The Young Bucks, Cody Rhodes, and Origins Of The Clout Couple

The Clout Couple got over real quick.

Yes, we did.

How much was it a collaborative effort between you, Rich and Court?

I think the biggest thing was, "Hey, you two have this, are you okay with putting a spotlight on it?" And for second we had to be like, "S***, are we?"

"How do we feel about this?"

And then you amped to 11, you go out there, and we had a good time. So I feel like it was definitely amongst everybody. The idea was more so Court saying, "Hey, this would be really cool if you're okay with it." And then once they gave that green light there was no stopping us at that point.

So you took a bet on yourself, and you moved on from AEW after the short stint. Somebody that really did that too, that you were thankful for, was Cody, and the Young Bucks.


Do you still keep in contact with either of those guys or anything like that?

It's actually pretty funny. I don't talk to the Bucks as frequently. I haven't spoken them in a hot minute, but not for any reason. I just haven't seen them at any shows.


But about maybe three or four weeks ago, I was speaking with Cody, and he was sending me photos of his adorable daughter.

Oh, Liberty.

Yeah, a really quick catch-up. So he's just always been in my corner, and I'm so grateful for that, because if it weren't for him and me doing those early Ring of Honor interviews with him and the Bucks and Kenny [Omega],, I don't know if I ever would've gotten that. I probably wouldn't have gotten that position if we didn't connect. So I'm so grateful for them. And I say this over and over like a broken record, but I always will b,e because I feel like I owe a big part of my career and just confidence to him, because I remember thinking when I pitched originally on... So for the first event, All In, it was kind of like, "Hey, yeah, we'd love to have you." I was like, "No way. Get out."

Double or Nothing I pitched myself, and he was like, "Yes, of course you will have you." And that's where my confidence changed from some days doubting myself thinking, "Why do these people even want to hire me," to thinking,"Ooh my gosh, Cody Rhodes wants me to host a show. This is insane." I had the biggest promo of the night with Kenny. It was a lot, in a good way. And due to that, my name got out there more and my confidence levels went higher, and I was able to strengthen bonds with people like him. So I will never, ever downplay the effect that he's had.

What Modern Talent Can Learn From Cody Rhodes

What do you think a lot of modern wrestlers today could learn from him?

He's straight up. He really has never turned me off in any sense. I meet so many people in this industry and immediately I'm just like, "I don't like him." But he's always been very genuine, and honest, and open, and I just like people like that. So I think a lot of people in wrestling, whether workers, interviewers, whoever it may be, just don't be phony, because he never has been [anything but honest] with me ...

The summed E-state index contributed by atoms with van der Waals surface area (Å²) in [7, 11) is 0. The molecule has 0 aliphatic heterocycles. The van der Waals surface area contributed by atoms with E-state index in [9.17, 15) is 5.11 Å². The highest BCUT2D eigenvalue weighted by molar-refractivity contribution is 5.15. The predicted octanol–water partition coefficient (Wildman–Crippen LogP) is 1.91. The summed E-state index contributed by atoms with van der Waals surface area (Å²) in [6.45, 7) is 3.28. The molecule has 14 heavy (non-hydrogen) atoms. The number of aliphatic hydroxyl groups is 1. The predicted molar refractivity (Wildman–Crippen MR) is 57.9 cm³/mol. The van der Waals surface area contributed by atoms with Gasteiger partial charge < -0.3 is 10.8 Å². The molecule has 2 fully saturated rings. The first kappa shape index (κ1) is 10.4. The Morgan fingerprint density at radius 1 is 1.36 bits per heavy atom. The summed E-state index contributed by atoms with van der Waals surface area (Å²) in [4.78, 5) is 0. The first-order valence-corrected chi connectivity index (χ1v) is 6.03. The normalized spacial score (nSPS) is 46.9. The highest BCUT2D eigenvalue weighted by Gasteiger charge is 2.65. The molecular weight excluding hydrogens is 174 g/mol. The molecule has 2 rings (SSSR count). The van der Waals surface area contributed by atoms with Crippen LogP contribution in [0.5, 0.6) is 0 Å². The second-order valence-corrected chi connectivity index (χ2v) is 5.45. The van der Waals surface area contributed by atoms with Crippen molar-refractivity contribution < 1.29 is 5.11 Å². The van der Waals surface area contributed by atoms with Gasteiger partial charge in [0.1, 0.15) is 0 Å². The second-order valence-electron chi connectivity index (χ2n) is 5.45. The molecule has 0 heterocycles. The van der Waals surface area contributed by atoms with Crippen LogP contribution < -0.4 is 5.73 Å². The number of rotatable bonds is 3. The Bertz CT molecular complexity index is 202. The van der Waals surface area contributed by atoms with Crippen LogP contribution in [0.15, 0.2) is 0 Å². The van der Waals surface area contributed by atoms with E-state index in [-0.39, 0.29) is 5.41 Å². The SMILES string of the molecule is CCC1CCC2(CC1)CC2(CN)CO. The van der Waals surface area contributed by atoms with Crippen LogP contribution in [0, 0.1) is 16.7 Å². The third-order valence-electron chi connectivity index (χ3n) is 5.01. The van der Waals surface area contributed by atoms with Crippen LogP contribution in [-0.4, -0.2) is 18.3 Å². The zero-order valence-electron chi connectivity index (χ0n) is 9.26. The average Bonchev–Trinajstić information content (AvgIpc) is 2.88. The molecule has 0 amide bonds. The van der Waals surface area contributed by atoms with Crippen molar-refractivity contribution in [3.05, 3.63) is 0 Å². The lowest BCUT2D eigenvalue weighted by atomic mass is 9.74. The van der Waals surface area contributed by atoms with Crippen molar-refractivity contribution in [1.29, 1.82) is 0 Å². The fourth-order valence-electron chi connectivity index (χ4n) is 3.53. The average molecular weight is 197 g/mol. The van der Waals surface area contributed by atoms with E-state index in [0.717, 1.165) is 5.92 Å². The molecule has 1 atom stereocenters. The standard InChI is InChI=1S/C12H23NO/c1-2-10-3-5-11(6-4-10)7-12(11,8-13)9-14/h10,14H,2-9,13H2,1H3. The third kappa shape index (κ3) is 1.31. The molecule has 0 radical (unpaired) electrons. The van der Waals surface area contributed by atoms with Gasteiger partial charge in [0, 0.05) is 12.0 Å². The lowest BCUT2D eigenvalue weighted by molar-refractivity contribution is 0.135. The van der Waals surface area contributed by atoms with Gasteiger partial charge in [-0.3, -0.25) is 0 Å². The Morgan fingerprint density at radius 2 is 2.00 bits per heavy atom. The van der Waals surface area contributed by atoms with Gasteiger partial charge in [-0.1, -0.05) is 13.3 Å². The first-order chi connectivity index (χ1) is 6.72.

Well, it's cool having people that are genuine and straightforward. It is refreshing and it kind of grounds you again because you get so wrapped up in whatever world you're in, and it's just like, "Geez, I need a breather. And they give you that breather."

For sure, because a lot of people will approach you and they're like, "So great to see you. Love your work." And then you know that they were talking s*** two weeks earlier. I know this isn't true. So when you're stand up and professional, that's where I think I can connect with people the most because I like to approach things that way. Not everybody does.

Are you more oriented with the interview aspect of the wrestling jo,b or would you be more open to being a long-term manager, kind of like you are for Richard?

I personally feel like I love being in front of the camera and more of a, "Hey, look at me, I'm a little crazy" aspect.

Right? It's pretty fun.

It's so much more fun. And then I get to showcase more of what I can bring to the table, because yes, sometimes it's a little more scripted or you just have one thing to put across, but when you're in the ring you can just go off, and you can go off on the fans, and your partner, and it's great. I've even cussed up the boss a couple times. It's fun. Much love for it. So it's such a good time. So I think personally, I would love to continue going that route. And even just hosting shows, opening shows, manager, that stuff to me is where I just feel so energized. And just seeing that curve of when I first started to where I am now. And I haven't even been back in the ring since "Fusion" has restarted now and is back. It's been a hot minute. So I can't wait until next time where I go in and they're like, 'Whoa, this is a new Alicia.'

The Evolution Of Richard Holliday

Richard Holliday and [Alex] Hammerstone have really defined themselves in MLW.

Had to bring up Hammerstone, huh?

I did have to bring up Hammerstone. I mean, he is the MLW world champ, how can I not? But how would you — as far as Holliday's perspective, I think he's really reinvented himself since he started there too, but he's also kept that kind of dynamic of who he is. If you were to describe what really stands out about him, like a new fan coming into MLW, how would you describe Richard Holliday?

Oh man. Charming, attractive. No, there's something about him that I've always found very charismatic. And one of the things that bothered me most was when The Dynasty were a threesome, and a lot of people were always putting more focus on the other two. Meanwhile, he always had so much to say, and now he has the platform to say it, main eventing. It's been incredible watching him up there ... there's just charisma with him. Technically, he's such a sound wrestler. I always get it really happy whenever I get to watch him do his thing.

And then I see the confidence level. I feel like that's the biggest thing both of us have learned from one another and then coming up in this together, in terms of the last six, eight months in MLW together. The confidence level on him has just skyrocketed. You can just tell the way he walks in now, when he hears the music, he just completely is like, "Alright, it's my time. Let's show them what I'm about." And I love seeing that for him. So I feel like those are the main things. Just the progression of his mic skills. The wrestling's always been there, and now showing, "Hey, I don't need anyone else beside me. I am a star."